Dr Liam Fox is a former Defence Secretary and is MP for North Somerset.

There are a number of things about this referendum that should not have come as a surprise to us. Powerful passions were bound to be aroused in such a fundamental constitutional debate and, given the nature of our political system, and the fact that the Conservative party seems more engaged with the process than any other, a number of blue on blue clashes were unavoidable. What was avoidable is the situation where personal attacks, on integrity, honesty and motives have become more and more common and are detracting from some of the key substantial elements of the debate.

I have always believed that the issue of the European Union held an existential danger for the Conservatives and I told the Prime Minister some years ago that I believe there was a 30 per cent chance that the Conservative Party might break on this issue sometime in this decade. My underlying reason for this is that in the Conservative Party, this whole issue is not simply about how we organise our affairs, but goes to the very heart of the issue of democratic accountability itself.

I want to leave the European Union for three reasons; I want to be able to regain control of our own laws and be able, through the ballot box, to throw out the lawmakers with whom I disagree; I want to have control of our borders and determine who settles in the United Kingdom; and I want to have greater financial freedom, unrestricted by EU interference and unencumbered by our net contribution. All of these issues should provide us with sufficient grounds for a full and substantive debate in the days before June 23, without resorting to the deeply personal campaigning we have seen in recent days.

Why have we found ourselves in this position? Certainly, given that David Cameron has said that he would stand down before the next election, it was inevitable that there would be an element of leadership beauty contest mixed in with the campaign. To think otherwise would be to take naïveté to an art form. Perhaps we simply find it too difficult to break ourselves out of the general election mindset where attacks on leading opposition figures are the norm and a way of diminishing their overall credibility. Yet we have to constantly remind ourselves that this is not a general election and how we behave towards one another will have potentially momentous implications.

It is not just the nature and subject of the debate itself which poses a danger to the Conservative Party but the fact that we are in office and, thanks to the Fixed-term Parliaments Act, will be there until May 2020. We have always known that it would be a difficult task to come together and put aside our differences after the referendum, whatever its outcome, but a complex challenge is now turning into a Herculean one. Mutual respect, self-discipline and careful language are all possible within a contentious debate, even one as explosive as our membership of the EU.

Those who say that they want to win the referendum “at any price” need to consider what “any price” might actually mean in terms of our ability to govern our country well. Take, for example, John Major’s interview on the Andrew Marr show on Sunday. It is, or would have been, perfectly reasonable to say that he did not believe that the money saved from Britain’s budgetary contribution would all find its way to the NHS. It would be, after all, a decision taken by the British Government by the normal process of collective responsibility. What I found disappointing, not least as someone who holds him in the highest personal regard, was the very personal nature of the attacks. To say that the NHS was “about as safe with them [Michael Gove and Boris Johnson] as a pet hamster would be with a hungry python” and then that “Michael Gove wanted to privatise the NHS, Boris want to charge people to use it” will undermine the credibility of two senior Conservative politicians on the NHS for a long time to come.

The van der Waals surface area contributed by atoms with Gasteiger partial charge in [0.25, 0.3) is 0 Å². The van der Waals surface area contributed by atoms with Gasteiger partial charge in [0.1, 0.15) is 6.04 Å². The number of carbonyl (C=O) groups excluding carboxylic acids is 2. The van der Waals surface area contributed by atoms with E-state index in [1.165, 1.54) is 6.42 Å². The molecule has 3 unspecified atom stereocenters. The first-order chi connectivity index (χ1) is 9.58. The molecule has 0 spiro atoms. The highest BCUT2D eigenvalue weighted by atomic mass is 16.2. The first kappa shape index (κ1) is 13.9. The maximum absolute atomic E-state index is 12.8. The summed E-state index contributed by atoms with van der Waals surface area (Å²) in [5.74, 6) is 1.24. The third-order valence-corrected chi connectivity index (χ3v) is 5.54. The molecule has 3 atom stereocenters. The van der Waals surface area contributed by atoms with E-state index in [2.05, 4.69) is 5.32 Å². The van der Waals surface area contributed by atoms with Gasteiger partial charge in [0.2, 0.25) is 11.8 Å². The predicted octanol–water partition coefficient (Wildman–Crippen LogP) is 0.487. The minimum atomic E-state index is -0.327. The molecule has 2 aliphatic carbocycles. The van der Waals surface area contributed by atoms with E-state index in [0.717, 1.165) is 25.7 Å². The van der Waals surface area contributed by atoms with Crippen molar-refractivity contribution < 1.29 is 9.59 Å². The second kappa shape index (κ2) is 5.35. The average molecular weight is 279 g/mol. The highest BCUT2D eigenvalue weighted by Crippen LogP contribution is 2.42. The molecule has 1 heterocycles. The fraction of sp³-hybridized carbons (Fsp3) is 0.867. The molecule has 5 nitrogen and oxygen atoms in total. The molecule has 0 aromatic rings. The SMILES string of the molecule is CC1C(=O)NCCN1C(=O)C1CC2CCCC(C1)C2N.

Likewise, it is perfectly obvious that the Prime Minister will never be able to control EU migration if we remain in the EU and that our election promise to reduce migration to the “tens of thousands” is unachievable. That statement of fact is, however, very different from saying that the “Prime Minster cannot be trusted” on immigration. Too much ammunition for our political opponents is being handed to them on a plate and even an Opposition as hapless as the current one can be expected to use it. Today’s blue on blue attacks will soon morph into red on blue attacks and we will have handed them the bullets. Add to all this what is likely to be a sustained attack on Treasury credibility, given their ludicrous claims to be able to predict the effect of Brexit 60 quarters in advance and it is easy to see where we may be creating difficulties for ourselves in the future.

I am totally convinced of the case for leaving the European Union on economic, democratic and security grounds. I see no need to personalise the attacks to persuade the British people that they should take control of their own destiny on 23 June. If the remain campaign are equally confident then they should make their case positively for the benefits of remaining in the European Union. Personal attacks will only create long-term bitterness and make our ability to come together more difficult. I want to leave the European Union, but I also wants the Conservative party to survive as the natural party of government in a free United Kingdom. We all have a duty to behave responsibly in the coming weeks. It’s time to take a deep breath, to cool it, and to stick to the issues.